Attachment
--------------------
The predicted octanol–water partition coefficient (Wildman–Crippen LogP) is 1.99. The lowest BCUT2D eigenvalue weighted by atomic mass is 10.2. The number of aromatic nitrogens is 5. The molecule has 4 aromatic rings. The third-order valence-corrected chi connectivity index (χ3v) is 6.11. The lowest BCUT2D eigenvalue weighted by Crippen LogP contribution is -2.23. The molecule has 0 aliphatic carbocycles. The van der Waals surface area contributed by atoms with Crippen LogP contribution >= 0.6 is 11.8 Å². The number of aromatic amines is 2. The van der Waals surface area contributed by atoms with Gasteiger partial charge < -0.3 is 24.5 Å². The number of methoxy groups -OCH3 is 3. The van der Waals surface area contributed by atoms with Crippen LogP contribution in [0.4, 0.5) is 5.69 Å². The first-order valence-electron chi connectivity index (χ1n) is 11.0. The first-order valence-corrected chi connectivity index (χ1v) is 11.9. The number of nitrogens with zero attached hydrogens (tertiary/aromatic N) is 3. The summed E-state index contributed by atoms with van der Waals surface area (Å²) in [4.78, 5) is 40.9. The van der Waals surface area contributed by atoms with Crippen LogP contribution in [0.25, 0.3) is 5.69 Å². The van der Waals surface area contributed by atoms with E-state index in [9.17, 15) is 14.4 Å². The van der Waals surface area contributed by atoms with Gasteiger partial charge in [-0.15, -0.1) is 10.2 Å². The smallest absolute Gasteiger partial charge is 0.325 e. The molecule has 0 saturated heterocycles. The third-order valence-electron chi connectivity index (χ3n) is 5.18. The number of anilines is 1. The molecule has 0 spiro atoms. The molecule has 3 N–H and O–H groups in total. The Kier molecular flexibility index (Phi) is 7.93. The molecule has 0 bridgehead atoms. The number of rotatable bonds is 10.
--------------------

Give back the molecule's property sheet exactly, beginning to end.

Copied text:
The predicted octanol–water partition coefficient (Wildman–Crippen LogP) is 1.99. The lowest BCUT2D eigenvalue weighted by atomic mass is 10.2. The number of aromatic nitrogens is 5. The molecule has 4 aromatic rings. The third-order valence-corrected chi connectivity index (χ3v) is 6.11. The lowest BCUT2D eigenvalue weighted by Crippen LogP contribution is -2.23. The molecule has 0 aliphatic carbocycles. The van der Waals surface area contributed by atoms with Crippen LogP contribution >= 0.6 is 11.8 Å². The number of aromatic amines is 2. The van der Waals surface area contributed by atoms with Gasteiger partial charge < -0.3 is 24.5 Å². The number of methoxy groups -OCH3 is 3. The van der Waals surface area contributed by atoms with Crippen LogP contribution in [0.4, 0.5) is 5.69 Å². The first-order valence-electron chi connectivity index (χ1n) is 11.0. The first-order valence-corrected chi connectivity index (χ1v) is 11.9. The number of nitrogens with zero attached hydrogens (tertiary/aromatic N) is 3. The summed E-state index contributed by atoms with van der Waals surface area (Å²) in [4.78, 5) is 40.9. The van der Waals surface area contributed by atoms with Crippen LogP contribution in [0.25, 0.3) is 5.69 Å². The van der Waals surface area contributed by atoms with E-state index in [9.17, 15) is 14.4 Å². The van der Waals surface area contributed by atoms with Gasteiger partial charge in [-0.15, -0.1) is 10.2 Å². The smallest absolute Gasteiger partial charge is 0.325 e. The molecule has 0 saturated heterocycles. The third-order valence-electron chi connectivity index (χ3n) is 5.18. The number of anilines is 1. The molecule has 0 spiro atoms. The molecule has 3 N–H and O–H groups in total. The Kier molecular flexibility index (Phi) is 7.93. The molecule has 0 bridgehead atoms. The number of rotatable bonds is 10.